How To Make Your Business Successful For FREE: Lessons From Nonprofits

Your company is slashing its budget and reducing staff. Nonetheless, you want to enhance your brand and motivate your employees. Look no further than the nonprofit sector for solutions. And, best of all, Nancy Lublin has pulled all the best answers together in "Zilch: The Power of Zero in Business." Lublin is the CEO of DO Something and the founder of Dress for Success.

I've lived at the intersection of for-profits and nonprofits for 20 years, training and placing corporate executives on nonprofit boards, and consulting in both sectors. It's usually obvious to business people that they have a great deal to offer to nonprofits. But, once they serve on nonprofit boards, business people are often surprised to discover how much they can learn and bring back to their companies.

For one thing, corporate executives are often struck by how driven nonprofit people are, regardless of salaries that pale compared to for-profits. Show me the founder of a nonprofit and her staff, and I'll show you a team that is unstoppable. So one of my favorite lessons is Lublin's recommendation to imbue the people at your company with a sense of purpose. She recommends that you help people at your company to feel that "What I do matters to the world." She adds, "Give your product a purpose."

Think about how the employees of BP feel: Ashamed? Angry? Defensive? On the other hand, if BP had had a plan that was respectful of the environment and oriented to risk-management, conservation, preservation, and transparency, this would have been a company that its employees and investors could be proud of.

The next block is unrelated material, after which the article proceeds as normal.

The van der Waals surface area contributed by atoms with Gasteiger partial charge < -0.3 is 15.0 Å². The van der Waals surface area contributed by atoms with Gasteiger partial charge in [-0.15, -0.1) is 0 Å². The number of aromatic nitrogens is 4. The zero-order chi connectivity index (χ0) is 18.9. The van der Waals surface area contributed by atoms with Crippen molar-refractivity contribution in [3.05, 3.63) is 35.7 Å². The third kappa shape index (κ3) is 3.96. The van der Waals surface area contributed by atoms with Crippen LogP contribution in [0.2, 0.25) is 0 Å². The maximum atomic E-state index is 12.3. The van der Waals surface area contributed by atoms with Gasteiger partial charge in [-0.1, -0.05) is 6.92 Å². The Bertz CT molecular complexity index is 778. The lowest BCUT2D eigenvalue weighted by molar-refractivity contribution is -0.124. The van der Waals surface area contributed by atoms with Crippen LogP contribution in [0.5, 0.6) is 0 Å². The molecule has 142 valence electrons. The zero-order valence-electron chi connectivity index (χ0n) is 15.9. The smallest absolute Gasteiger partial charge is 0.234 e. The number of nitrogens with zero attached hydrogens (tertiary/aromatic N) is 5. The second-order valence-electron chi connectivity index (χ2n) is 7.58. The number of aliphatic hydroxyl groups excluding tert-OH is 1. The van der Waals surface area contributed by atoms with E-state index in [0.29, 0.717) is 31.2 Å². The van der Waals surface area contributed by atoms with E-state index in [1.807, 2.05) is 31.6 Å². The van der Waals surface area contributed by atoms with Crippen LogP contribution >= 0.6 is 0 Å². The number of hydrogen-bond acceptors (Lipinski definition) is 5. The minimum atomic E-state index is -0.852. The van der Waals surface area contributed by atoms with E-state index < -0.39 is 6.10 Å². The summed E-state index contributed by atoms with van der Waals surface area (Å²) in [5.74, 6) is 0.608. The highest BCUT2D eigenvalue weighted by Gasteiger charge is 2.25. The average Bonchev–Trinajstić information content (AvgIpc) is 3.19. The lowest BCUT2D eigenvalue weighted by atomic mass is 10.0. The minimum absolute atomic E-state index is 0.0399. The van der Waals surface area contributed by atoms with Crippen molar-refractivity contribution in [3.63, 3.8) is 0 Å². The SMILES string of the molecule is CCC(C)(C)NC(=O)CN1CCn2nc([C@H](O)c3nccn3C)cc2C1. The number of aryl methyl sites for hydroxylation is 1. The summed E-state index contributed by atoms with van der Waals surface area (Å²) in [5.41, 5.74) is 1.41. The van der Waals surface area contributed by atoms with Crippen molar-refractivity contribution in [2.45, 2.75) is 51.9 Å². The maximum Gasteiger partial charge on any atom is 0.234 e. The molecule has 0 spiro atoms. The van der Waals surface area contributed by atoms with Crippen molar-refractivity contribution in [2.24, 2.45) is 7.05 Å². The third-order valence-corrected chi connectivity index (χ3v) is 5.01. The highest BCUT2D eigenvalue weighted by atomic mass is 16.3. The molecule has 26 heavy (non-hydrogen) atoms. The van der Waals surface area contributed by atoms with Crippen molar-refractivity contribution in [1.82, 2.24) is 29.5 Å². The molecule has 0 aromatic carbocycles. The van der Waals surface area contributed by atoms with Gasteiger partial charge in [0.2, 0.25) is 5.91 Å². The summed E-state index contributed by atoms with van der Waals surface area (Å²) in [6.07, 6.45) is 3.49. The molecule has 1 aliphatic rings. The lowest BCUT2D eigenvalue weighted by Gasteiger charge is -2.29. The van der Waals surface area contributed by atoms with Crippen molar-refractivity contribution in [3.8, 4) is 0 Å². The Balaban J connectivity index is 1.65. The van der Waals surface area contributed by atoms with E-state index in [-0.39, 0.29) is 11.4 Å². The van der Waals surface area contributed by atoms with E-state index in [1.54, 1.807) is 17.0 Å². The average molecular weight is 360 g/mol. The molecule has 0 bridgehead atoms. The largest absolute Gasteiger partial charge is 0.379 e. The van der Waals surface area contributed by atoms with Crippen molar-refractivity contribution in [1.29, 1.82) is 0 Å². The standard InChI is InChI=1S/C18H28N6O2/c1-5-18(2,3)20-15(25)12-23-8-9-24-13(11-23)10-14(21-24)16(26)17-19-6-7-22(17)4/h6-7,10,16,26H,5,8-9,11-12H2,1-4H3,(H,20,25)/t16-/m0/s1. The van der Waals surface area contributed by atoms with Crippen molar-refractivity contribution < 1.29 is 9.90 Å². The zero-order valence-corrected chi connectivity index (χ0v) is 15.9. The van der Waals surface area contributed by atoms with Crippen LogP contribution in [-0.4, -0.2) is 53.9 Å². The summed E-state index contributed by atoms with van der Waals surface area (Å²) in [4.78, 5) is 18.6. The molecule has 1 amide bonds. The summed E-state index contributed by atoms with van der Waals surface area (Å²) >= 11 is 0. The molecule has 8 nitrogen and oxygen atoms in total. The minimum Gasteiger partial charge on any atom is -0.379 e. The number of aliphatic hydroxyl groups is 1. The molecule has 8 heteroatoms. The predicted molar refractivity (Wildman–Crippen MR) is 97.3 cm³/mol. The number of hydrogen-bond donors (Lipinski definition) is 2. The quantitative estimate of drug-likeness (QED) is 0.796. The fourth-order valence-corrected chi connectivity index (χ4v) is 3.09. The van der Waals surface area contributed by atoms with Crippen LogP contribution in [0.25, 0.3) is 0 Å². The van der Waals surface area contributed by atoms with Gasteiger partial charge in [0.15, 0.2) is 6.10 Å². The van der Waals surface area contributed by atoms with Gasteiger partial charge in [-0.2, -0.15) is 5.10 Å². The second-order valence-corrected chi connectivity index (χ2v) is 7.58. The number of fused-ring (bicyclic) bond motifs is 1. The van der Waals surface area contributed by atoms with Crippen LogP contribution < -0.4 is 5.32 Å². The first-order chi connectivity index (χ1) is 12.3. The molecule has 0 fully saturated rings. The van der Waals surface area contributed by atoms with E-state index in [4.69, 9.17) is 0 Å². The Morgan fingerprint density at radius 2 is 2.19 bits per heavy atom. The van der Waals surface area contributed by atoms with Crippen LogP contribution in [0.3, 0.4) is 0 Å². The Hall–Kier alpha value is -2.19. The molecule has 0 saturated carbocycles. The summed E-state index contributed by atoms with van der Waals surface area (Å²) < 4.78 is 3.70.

Think about companies that do create a greater sense of purpose for their employees, customers, and investors. Western Union, for example. Their agents are in 370,000 locations worldwide to facilitate money transfers for people who want to send money back home to their families--often to very remote and underserved regions. On top of that, the foundation helps support education and economic opportunities for people who migrate to unfamiliar communities to build new lives.

A few of Lublin's lessons seem simple but they are ones where many nonprofits excel, and many of these steps are FREE:

  1. Say thank you. People like to be noticed and appreciated. Thank you is a motivator.
  2. Consider everyone a potential ambassador, including alumni from your firm. This is something that McKinsey does well.
  3. Grant all-access passes. (I still remember the Hershey's chocolate-making tours when I was a child. In those days, we even saw the real vats of chocolate!)
  4. Do more with your story, including your genesis story and your postgenesis story. Create a culture of storytelling. (Gatorade, for example)
  5. Behave as if you lived in a glass house. Lublin reminds readers that "transparency is vital to the nonprofit sector, because nonprofits depend on the public's trust (and investments) in order to survive."

Lublin talks about partnerships with nonprofits, local relationships, volunteering, and much more. The book is filled with practical advice for businesses and yes, much of it can be applied for FREE. 

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